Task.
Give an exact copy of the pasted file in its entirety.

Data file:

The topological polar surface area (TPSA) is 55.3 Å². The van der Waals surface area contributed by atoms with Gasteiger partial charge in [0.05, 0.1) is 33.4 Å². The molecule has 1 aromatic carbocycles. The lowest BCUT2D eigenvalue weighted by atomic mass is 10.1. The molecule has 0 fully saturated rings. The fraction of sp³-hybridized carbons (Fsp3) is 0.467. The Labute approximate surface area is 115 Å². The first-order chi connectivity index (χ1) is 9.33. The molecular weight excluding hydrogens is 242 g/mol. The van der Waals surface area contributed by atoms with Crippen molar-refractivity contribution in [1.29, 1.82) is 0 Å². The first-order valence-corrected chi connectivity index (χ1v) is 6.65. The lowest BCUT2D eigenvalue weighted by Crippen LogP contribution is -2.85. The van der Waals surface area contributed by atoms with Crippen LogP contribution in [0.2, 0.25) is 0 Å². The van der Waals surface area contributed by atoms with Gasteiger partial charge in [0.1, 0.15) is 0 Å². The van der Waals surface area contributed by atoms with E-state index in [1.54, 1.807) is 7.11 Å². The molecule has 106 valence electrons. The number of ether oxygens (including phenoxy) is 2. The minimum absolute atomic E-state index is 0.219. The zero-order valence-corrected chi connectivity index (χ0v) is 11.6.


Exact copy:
The topological polar surface area (TPSA) is 55.3 Å². The van der Waals surface area contributed by atoms with Gasteiger partial charge in [0.05, 0.1) is 33.4 Å². The molecule has 1 aromatic carbocycles. The lowest BCUT2D eigenvalue weighted by atomic mass is 10.1. The molecule has 0 fully saturated rings. The fraction of sp³-hybridized carbons (Fsp3) is 0.467. The Labute approximate surface area is 115 Å². The first-order chi connectivity index (χ1) is 9.33. The molecular weight excluding hydrogens is 242 g/mol. The van der Waals surface area contributed by atoms with Crippen molar-refractivity contribution in [1.29, 1.82) is 0 Å². The first-order valence-corrected chi connectivity index (χ1v) is 6.65. The lowest BCUT2D eigenvalue weighted by Crippen LogP contribution is -2.85. The van der Waals surface area contributed by atoms with Crippen LogP contribution in [0.2, 0.25) is 0 Å². The van der Waals surface area contributed by atoms with Gasteiger partial charge in [0.1, 0.15) is 0 Å². The van der Waals surface area contributed by atoms with E-state index in [1.54, 1.807) is 7.11 Å². The molecule has 106 valence electrons. The number of ether oxygens (including phenoxy) is 2. The minimum absolute atomic E-state index is 0.219. The zero-order valence-corrected chi connectivity index (χ0v) is 11.6.